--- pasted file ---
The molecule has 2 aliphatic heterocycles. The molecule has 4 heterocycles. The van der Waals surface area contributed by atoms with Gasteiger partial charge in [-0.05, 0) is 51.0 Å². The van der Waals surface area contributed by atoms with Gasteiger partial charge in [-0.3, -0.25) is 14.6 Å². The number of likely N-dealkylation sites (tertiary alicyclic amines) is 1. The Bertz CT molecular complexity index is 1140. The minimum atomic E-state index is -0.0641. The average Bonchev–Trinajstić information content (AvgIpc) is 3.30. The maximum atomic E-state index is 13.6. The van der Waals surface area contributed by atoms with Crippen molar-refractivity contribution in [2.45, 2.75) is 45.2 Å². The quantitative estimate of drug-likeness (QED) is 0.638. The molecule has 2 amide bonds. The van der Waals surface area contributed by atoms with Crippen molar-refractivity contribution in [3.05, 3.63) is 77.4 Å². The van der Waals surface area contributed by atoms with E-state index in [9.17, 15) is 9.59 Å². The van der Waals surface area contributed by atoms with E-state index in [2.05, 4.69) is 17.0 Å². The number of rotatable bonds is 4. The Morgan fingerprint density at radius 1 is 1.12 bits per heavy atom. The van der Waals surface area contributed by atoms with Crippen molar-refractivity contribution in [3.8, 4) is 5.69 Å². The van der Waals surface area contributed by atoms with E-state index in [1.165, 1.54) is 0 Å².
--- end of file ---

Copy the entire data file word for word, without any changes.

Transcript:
The molecule has 2 aliphatic heterocycles. The molecule has 4 heterocycles. The van der Waals surface area contributed by atoms with Gasteiger partial charge in [-0.05, 0) is 51.0 Å². The van der Waals surface area contributed by atoms with Gasteiger partial charge in [-0.3, -0.25) is 14.6 Å². The number of likely N-dealkylation sites (tertiary alicyclic amines) is 1. The Bertz CT molecular complexity index is 1140. The minimum atomic E-state index is -0.0641. The average Bonchev–Trinajstić information content (AvgIpc) is 3.30. The maximum atomic E-state index is 13.6. The van der Waals surface area contributed by atoms with Crippen molar-refractivity contribution in [2.45, 2.75) is 45.2 Å². The quantitative estimate of drug-likeness (QED) is 0.638. The molecule has 2 amide bonds. The van der Waals surface area contributed by atoms with Crippen molar-refractivity contribution in [3.05, 3.63) is 77.4 Å². The van der Waals surface area contributed by atoms with E-state index in [9.17, 15) is 9.59 Å². The van der Waals surface area contributed by atoms with E-state index in [2.05, 4.69) is 17.0 Å². The number of rotatable bonds is 4. The Morgan fingerprint density at radius 1 is 1.12 bits per heavy atom. The van der Waals surface area contributed by atoms with Crippen molar-refractivity contribution in [3.8, 4) is 5.69 Å². The van der Waals surface area contributed by atoms with E-state index in [1.165, 1.54) is 0 Å².